Moderna is considering building a manufacturing plant in Japan, its CEO says. Takeda has offloaded an unwanted cancer drug to Puma Biotechnology. Everest Medicines has hired former Gilead China head as its new CEO. And more.
Moderna would build a vaccine manufacturing facility in Japan if it can secure a long-term vaccine deal with the government, CEO Stéphane Bancel told Nikkei during a vaccine diplomacy trip to the country. Japan this week approved Moderna and Pfizer-BioNTech bivalent boosters against the omicron BA.1 subvariant, and, now, Moderna is preparing to apply for a new booster targeting the BA.5 subvariant.
Puma Biotechnology has decided to resurrect a Takeda castoff. For an aurora kinase inhibitor called alisertib, Puma is paying Takeda $7 million upfront and up to $287.3 million in milestones. The drug failed a phase 3 trial in peripheral T-cell lymphoma in 2015, and Takeda has ceased internal development after a phase 2 small cell lung cancer trial ended. Puma is now eyeing the drug to treat breast cancer and small cell lung cancer.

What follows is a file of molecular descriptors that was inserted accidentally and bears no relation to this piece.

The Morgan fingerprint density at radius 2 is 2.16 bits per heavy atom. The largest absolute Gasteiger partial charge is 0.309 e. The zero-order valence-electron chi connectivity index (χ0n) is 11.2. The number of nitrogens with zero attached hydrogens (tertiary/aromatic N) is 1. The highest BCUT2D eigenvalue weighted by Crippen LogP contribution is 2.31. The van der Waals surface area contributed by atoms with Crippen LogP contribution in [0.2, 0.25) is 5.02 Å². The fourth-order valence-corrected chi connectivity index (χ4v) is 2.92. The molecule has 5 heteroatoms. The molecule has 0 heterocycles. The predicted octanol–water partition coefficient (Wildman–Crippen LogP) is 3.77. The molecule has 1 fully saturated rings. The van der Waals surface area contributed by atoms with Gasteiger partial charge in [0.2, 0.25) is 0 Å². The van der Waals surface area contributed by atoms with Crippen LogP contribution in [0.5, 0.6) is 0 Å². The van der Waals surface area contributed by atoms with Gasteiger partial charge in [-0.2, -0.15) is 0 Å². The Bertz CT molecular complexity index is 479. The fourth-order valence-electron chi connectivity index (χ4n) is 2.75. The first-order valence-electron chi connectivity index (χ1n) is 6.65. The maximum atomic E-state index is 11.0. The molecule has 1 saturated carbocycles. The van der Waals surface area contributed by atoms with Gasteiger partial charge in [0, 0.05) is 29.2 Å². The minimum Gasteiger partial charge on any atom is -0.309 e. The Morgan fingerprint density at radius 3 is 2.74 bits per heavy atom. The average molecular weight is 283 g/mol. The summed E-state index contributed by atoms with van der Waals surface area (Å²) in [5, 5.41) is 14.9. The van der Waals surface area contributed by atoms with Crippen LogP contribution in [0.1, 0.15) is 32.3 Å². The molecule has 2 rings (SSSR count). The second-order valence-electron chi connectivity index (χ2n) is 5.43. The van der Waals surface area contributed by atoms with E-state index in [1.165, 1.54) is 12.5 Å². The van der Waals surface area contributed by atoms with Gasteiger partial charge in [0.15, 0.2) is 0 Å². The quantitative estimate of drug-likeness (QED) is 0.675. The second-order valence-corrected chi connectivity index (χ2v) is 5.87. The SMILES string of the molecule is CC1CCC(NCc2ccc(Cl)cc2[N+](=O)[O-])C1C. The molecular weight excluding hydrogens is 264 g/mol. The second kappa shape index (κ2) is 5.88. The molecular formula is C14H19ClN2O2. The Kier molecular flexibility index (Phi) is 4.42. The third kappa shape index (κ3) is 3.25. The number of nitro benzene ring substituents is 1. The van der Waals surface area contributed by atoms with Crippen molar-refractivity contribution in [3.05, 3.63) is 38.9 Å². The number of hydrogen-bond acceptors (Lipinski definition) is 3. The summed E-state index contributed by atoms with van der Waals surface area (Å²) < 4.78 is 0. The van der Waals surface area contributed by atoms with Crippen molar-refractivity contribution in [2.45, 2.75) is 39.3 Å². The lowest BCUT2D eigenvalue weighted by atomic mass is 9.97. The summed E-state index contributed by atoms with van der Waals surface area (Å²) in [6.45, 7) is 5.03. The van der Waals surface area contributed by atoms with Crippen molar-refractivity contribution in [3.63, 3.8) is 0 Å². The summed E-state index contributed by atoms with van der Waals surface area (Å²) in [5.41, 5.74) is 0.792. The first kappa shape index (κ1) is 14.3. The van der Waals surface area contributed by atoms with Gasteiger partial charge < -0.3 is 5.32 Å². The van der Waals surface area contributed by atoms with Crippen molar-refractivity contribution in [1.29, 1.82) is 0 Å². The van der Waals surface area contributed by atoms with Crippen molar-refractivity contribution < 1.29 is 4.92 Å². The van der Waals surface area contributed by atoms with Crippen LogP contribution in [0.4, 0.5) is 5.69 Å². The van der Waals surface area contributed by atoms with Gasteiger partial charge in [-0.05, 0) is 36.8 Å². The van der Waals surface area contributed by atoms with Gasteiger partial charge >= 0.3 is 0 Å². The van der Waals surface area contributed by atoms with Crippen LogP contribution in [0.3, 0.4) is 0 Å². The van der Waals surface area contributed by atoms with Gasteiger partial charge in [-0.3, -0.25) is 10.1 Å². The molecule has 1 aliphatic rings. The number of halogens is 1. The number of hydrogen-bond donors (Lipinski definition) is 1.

Everest Medicines has named former Brii Biosciences’ president and general manager for greater China Rogers Yongqing Luo as its new CEO, replacing Kerry Blanchard. Luo is best known as the former head of Gilead Sciences in China, building up that operation from scratch and overseeing eight launches.
Spectrum Pharmaceuticals and Hanmi Pharma’s Pozenveo, or poziotinib, got a thumbs-down from an FDA advisory committee for previously treated non-small cell lung cancer with EGFR exon 20 insertion mutations. The 9-4 vote against an accelerated approval comes after the FDA raised concerns regarding the drug’s dosing and efficacy, especially in light of a recent approval for AstraZeneca and Daiichi Sankyo’s Enhertu.
China’s Clover Biopharmaceuticals, late to the COVID-19 vaccine scene, is touting its first-generation adjuvanted protein vaccine as a “universal booster.” Latest data from a phase 3 trial showed its shot, SCB-2019, induced fivefold higher neutralizing antibodies against the BA.5 subvariant when given to people who previously received an inactivated vaccine.
England’s drug cost watchdog has blessed BeiGene’s BTK inhibitor Brukinsa as a second-line treatment for Waldenstrom macroglobulinemia. This decision makes Brukinsa the only treatment for the disease allowed for routine use in England and Wales.